National Coalition of Independent Scholars

The National Coalition of Independent Scholars (NCIS) is the principal professional association for independent scholars. Incorporated in the USA but with an international membership, NCIS is a non-profit organization that supports independent scholars, defined as someone who is actively pursuing knowledge in an academic or scientific discipline, without secure employment in or support from an academic institution. Independent scholars include unaffiliated scholars, adjunct professors and part-time faculty, graduate students, research professionals, artists, and curators. NCIS enables scholars working in the arts, humanities, social sciences and STEM fields to access and share resources, such as library access, and support, which are typically unavailable to researchers who are not affiliated with a university or other institution.

An issue of great concern to independent scholars is the lack of access to libraries and journals, lack of funding, and isolation from the rest of the academic community. NCIS therefore provides discounted access to JSTOR and other academic resources, offers grants for research projects and attending academic conferences, and facilitates networking opportunities such as Facebook and Twitter, discipline-based online groups and local organizations of independent scholars.

NCIS recognizes regional and international partner groups in Europe, the USA and Australia, and is itself an affiliate of the American Historical Association.

History edit

In the United States, the independent scholarship movement grew in the 1970s in response to the increasing number of scholars who were not affiliated with an academic institution. Following the establishment of several early, regionally based independent scholars' societies such as the Institute for Research in History, the Princeton Research Forum, the Centre for Independent Studies, and the Alliance of Independent Scholars, the independent scholar community recognized the need for a national organization to represent independent scholars' interests on a national level.

In 1986, the San Diego Independent Scholars sponsored a national conference aimed at reaching a consensus for founding a national organization which would communicate with institutions such as federal funding agencies, foundations, and learned societies, to address issues of access to research funding, research facilities, and other resources, as well as to provide a forum for scholarly exchange. Conference attendees expressed the need for a national newsletter and, in 1987, the first issue of The Independent Scholar was published. The first Board of the National Coalition of Independent Scholars was elected in 1988, and the organization was officially incorporated in 1989.[1]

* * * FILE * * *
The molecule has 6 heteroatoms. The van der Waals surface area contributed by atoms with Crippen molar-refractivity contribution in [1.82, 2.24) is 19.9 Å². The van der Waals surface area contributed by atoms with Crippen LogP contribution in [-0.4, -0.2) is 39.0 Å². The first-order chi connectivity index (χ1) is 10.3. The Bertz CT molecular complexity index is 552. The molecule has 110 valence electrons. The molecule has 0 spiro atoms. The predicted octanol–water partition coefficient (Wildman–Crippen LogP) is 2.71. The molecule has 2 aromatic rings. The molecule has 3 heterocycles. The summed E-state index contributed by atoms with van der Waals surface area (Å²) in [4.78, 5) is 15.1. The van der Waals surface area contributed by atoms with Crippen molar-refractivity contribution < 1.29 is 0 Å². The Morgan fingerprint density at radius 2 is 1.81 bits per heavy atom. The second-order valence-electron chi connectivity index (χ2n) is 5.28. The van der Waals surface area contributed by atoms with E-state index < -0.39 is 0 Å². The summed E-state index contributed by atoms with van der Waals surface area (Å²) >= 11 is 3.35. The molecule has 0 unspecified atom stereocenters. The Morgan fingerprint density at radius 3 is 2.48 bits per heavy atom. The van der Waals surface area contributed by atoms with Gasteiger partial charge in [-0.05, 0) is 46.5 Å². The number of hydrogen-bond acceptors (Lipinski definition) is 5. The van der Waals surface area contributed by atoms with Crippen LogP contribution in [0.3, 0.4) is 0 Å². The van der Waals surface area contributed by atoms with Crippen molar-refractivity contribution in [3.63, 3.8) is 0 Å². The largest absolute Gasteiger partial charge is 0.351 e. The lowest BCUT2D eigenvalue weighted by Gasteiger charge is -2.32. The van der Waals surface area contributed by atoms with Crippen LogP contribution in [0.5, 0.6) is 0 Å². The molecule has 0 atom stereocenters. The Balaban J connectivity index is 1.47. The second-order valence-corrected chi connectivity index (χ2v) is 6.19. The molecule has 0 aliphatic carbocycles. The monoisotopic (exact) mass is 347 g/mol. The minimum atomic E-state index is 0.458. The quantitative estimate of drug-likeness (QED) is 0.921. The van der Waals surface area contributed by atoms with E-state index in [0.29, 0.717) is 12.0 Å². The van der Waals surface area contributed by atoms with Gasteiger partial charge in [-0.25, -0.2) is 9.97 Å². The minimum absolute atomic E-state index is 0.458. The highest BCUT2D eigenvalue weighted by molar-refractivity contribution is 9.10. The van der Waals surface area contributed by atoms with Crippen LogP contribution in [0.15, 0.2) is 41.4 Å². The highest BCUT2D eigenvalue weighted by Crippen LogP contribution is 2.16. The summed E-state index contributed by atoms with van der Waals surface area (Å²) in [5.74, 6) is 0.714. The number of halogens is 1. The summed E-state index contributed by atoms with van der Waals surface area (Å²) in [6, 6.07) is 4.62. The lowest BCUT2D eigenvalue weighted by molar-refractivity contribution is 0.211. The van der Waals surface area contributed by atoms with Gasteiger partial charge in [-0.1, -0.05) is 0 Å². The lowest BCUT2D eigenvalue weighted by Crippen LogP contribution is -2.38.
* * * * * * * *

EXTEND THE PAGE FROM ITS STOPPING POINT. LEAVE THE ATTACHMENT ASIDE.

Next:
Conference activities edit

Since the founding conference in 1987, NCIS has organized national conferences in conjunction with partner groups.

  • October 25, 1987: San Diego, CA, Founding conference
  • December 1987: Institute for Historical Study, Oakland CA, "Scholarship for Love and Money" (regional conference)
  • March 28, 1988: Center for Independent Study, New Haven CT, (regional conference)
  • April 7, 1990: Cambridge, MA, “Women Mystery Story Writers” (one-day conference co-sponsored by NCIS)
  • April 23-25 1993: Chevy Chase, MD, “Independent Scholars in the 1990s: Intellectual and Practical Issues” (first official NCIS conference)
  • October 21-23, 1994: Oakland, CA, “Independent Scholars: Finding an Audience”
  • May 3-5, 1996: Princeton, NJ, “Situating Scholarship”
  • October 18, 1997: San Francisco, CA, "The Scholarly Imperative: What Inspires Independent Scholars?" (one-day conference)
  • October 2-4, 1998: St. Paul, MN, "The Future of Scholarship: Independent?"
  • October 27-29, 2000: Raleigh, NC, “Independent Scholars: the Public Intellectuals of the Future”
  • October 4-6, 2002: Vancouver, BC, Canada
  • October 15-17, 2004: New York, NY, “Independent Scholars: Coming of Age”
  • October 8, 2005: Portland, OR, “Selling Your Scholarship: Writing Marketable Non-fiction” (one-day conference)
  • June 16-18, 2006: Princeton, NJ, “Scholars Without Borders”
  • October 25-26, 2008: Berkeley, CA
  • June 18-21, 2015: Yale, New Haven, CT, “Traditions and Transitions: Independent Scholars and the Digital Landscape”
  • June 21-23, 2019: University of Massachusetts, Amherst, MA, "Making Connections, Meeting Challenges" (celebrating 30 years of NCIS)

Publications edit

In 1987, NCIS began publishing a print newsletter, The Independent Scholar, featuring articles by NCIS members, book reviews, announcements, and other news. In 2007 the publication switched to an open-access online platform. The final issue was published in 2014, when the online quarterly was retired and for a short time this was replaced by "TIS Blog". In 2015 an online, peer-reviewed journal was inaugurated. Also entitled The Independent Scholar (TIS) ISSN 2381-2400. TIS is an open-access journal through which the work of independent scholars is made available to a worldwide audience. Rigorously peer-reviewed general and themed volumes have since appeared regularly, with articles being published online on acceptance, and then appearing in the subsequent issue.

Grants edit

NCIS offers two internal grants to support members’ academic activities, inviting applications for conference support grants and research grants three times a year. In 2016, NCIS honored the late Professor Elizabeth Eisenstein by reviving the Elizabeth Eisenstein Essay Prize. The Eisenstein Prize is awarded for the best essay by an NCIS member. The essay must have been published in a peer-reviewed journal or book within the previous two years.

References edit

  1. ^ DeLacy, Margaret, "A History of NCIS", Council of Chairs Newsletter, Issue 46, August 1995

External links edit